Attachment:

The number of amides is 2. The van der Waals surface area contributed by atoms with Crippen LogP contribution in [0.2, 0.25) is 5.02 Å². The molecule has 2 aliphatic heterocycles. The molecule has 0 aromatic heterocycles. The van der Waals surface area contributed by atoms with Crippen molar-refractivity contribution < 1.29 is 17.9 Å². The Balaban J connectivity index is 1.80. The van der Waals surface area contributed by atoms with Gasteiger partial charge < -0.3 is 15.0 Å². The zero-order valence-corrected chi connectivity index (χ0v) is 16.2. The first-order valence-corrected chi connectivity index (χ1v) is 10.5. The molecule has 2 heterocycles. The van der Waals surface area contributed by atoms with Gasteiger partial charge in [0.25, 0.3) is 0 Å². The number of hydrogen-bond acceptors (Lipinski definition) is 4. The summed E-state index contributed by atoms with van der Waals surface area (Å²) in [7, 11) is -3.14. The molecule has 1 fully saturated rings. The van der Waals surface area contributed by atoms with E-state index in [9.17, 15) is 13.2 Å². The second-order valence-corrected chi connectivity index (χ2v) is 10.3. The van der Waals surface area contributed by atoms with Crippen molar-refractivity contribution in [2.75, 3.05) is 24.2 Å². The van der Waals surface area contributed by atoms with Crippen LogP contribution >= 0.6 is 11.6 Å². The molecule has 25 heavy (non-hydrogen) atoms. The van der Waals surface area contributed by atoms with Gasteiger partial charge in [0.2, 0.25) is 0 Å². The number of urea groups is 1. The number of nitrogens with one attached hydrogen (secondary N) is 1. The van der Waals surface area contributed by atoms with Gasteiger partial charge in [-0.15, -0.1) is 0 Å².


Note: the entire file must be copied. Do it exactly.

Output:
The number of amides is 2. The van der Waals surface area contributed by atoms with Crippen LogP contribution in [0.2, 0.25) is 5.02 Å². The molecule has 2 aliphatic heterocycles. The molecule has 0 aromatic heterocycles. The van der Waals surface area contributed by atoms with Crippen molar-refractivity contribution < 1.29 is 17.9 Å². The Balaban J connectivity index is 1.80. The van der Waals surface area contributed by atoms with Gasteiger partial charge < -0.3 is 15.0 Å². The zero-order valence-corrected chi connectivity index (χ0v) is 16.2. The first-order valence-corrected chi connectivity index (χ1v) is 10.5. The molecule has 2 heterocycles. The van der Waals surface area contributed by atoms with Gasteiger partial charge in [0.25, 0.3) is 0 Å². The number of hydrogen-bond acceptors (Lipinski definition) is 4. The summed E-state index contributed by atoms with van der Waals surface area (Å²) in [7, 11) is -3.14. The molecule has 1 fully saturated rings. The van der Waals surface area contributed by atoms with E-state index in [9.17, 15) is 13.2 Å². The second-order valence-corrected chi connectivity index (χ2v) is 10.3. The van der Waals surface area contributed by atoms with Crippen molar-refractivity contribution in [2.75, 3.05) is 24.2 Å². The van der Waals surface area contributed by atoms with Crippen LogP contribution >= 0.6 is 11.6 Å². The molecule has 25 heavy (non-hydrogen) atoms. The van der Waals surface area contributed by atoms with Gasteiger partial charge in [0.2, 0.25) is 0 Å². The number of urea groups is 1. The number of nitrogens with one attached hydrogen (secondary N) is 1. The van der Waals surface area contributed by atoms with Gasteiger partial charge in [-0.15, -0.1) is 0 Å².